The thing about Confidence (and The Speech)—playing now at the Lion on Theater Row by way of Charlotte’s Off-Broadway, a North Carolina production group that dramatizes “authentic female experiences” as well as questions of “social injustice and inequality”—is that while the play hews seamlessly close to the company’s plainly outspoken mission, it does so without ever losing its cheerful sense of theatricality. That is to say, Confidence, by Susan Lambert Hatem, is, by turns, boisterous, feverish, audacious, and utterly playful. It is nifty and important at the same time, which is to say it’s the absolute best kind of theater.
Broadway Close Up
Merkin Hall at Kaufman Music Center
December 9, 2019
Behind the Scenes of Broadway
One of the many delights of Transformations, the final concert of this year’s Broadway Close Up series, was to hear …
In the updated, powerfully heroic and human, exquisitely mournful version of Tony Kushner’s A Bright Room Called Day, now at The Public Theater, finding a determinable, moored center is not always an easy thing to do. For one thing, the play itself, first produced in 1985, has been fiercely summoned to the present. “Things are so bad people want to do this play!” says Xillah (an endearing Jonathon Hadary), who acts as a sort of stand-in for the play’s author and who exists in the here and now, in 2019. Then there’s his counterpart, Zillah, who, according to Xillah, was the reason the original production was not entirely successful, or as she herself tells us, “I’m this author-surrogate interruptive-oppositional someone-or-other to whom the playwright neglected to give even a trace of a backstory…” Zillah (a charming Crystal-Lucas Perry) and Xilla hover over Bright Room, debating the characters’ choices and behaviors, and creating a palpable and fluid (sometimes teary, sometimes bloody) through line from the Berlin of 1931 and 1932, where the main action of the play is set, to our own country’s current, riven, portentous moment. When he first wrote Bright Room, Kushner saw parallels between the government of Ronald Reagan and Hitler’s storming of Germany’s Weimar Republic. Now, as the Public’s artistic director Oskar Eustis, who also directed Bright Room, puts it in his Playbill note, the “warnings that seemed apocalyptic in 1985 now look remarkably prescient.” Or as Zillah, nee Kushner, says, the “NAZIS ARE IN THE FUCKING STREETS.”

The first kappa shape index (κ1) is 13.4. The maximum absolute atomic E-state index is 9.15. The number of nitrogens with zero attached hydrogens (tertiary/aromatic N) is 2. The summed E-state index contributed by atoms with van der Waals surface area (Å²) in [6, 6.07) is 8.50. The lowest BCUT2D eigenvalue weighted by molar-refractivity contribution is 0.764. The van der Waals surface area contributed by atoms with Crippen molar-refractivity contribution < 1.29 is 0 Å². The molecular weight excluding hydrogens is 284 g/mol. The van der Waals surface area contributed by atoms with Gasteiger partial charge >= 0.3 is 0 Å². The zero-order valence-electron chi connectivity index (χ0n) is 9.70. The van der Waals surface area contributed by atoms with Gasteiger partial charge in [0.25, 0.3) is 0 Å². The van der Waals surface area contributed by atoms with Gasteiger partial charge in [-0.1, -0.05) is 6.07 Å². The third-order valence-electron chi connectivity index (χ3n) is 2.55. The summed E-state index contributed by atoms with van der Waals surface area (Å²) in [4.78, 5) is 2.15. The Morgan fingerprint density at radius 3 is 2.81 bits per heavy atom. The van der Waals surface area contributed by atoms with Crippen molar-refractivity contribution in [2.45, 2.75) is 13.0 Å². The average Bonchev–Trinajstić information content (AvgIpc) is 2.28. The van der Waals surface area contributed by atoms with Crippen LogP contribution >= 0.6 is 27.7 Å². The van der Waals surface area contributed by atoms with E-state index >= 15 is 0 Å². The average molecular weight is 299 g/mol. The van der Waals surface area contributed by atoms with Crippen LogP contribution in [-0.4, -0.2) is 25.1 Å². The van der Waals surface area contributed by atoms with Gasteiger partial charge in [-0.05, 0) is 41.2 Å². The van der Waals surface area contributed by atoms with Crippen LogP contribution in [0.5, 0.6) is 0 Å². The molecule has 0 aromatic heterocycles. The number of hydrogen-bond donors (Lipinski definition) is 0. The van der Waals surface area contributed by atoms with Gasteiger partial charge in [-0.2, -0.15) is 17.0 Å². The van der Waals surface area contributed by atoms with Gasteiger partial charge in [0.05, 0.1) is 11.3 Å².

Amahl and the Night Visitors has a long history. First commissioned by NBC and performed by the NBC Opera Theater in 1951, it was broadcast live on television as the debut production of the Hallmark Hall of Fame, the first opera specifically composed for American television. Composer Gian Carlo Menotti reported being inspired by Hieronymus Bosch’s painting The Adoration of the Magi and specified that the role of Amahl was to always be played by a boy (not a woman although it is a soprano role.)
Not everyone agreed about the merits of Erich Wolfgang Korngold's music, but he was the occasion of one of the most provocative Bard Music Festivals ever. Four of us have deliberated on either that or important new recordings, which add to our understanding of this sympathetic composer.
Lovers of opera, decadence, and general excess, had reason this year to rejoice. This past summer, Bard Summerscape staged, as its centerpiece, complementary to the Bard Music Festival, Das Wunder der Heliane (The Miracle of Heliane), which is possibly the single most important work by Erich Wolfgang Korngold (1897-1957). And the work has now appeared in a sumptuous new recording (reviewed here) as well as in a much-praised DVD version from the renowned Deutsche Opera (Berlin), which indeed looks wonderful in this trailer.
After attending the fully staged performance of Korngold’s opera Das Wunder des Heliane and the concerts of the second weekend of the Bard Korngold Festival, I arrived a distinct sense of the shape of the composer’s career trajectory and of the development of his unique musical sensibility, one which I suspect the festival programmers might not have hoped to suggest. To the extent that Korngold’s name is familiar, it is owing to his powerful, compelling, and influential Hollywood film scores. The unique, invaluable Bard Music Festivals usually aim to take us beyond and behind the headlines associated with its central figures and to give us a means to re-evaluate them in a more nuanced way, in the context of their less familiar works as well as those of their contemporaries. In the case of my encounter with Korngold, however, the result was a strengthening of the general view that this composer was born to compose film scores.Up to now, Korngold’s non-film music has not been completely neglected.
As I return to the Bard Music Festival year after year, I notice that the spaces of Olin Hall and the Fisher Center, become more crowded and sold-out notices appear ever more frequently. I also notice that I’ve seen a good many of the attendees before. There is certainly a minority who are passionately interested in one composer or his historical and cultural context and not in the others, but I am confident in saying that the core of the Bard audience consists of recidivists. Lately the choice of focal composers has shifted from the undisputed pantheon to composers who are interesting because of their cultural position in their own time. Saint-Saëns, Chávez, and Rimsky Korsakov fall into this category. The audience keeps on growing. It’s obvious that we share a broad interest in western art music, but the way in which the individual composers are presented is exploratory, and, given the presence of musicians and musicologists, bound to take a controversial course. I always leave not only knowing something I didn’t know before, but with a profound new insight, and, most important of all, questions to mull over during the months that separate us from the next Bard Festival.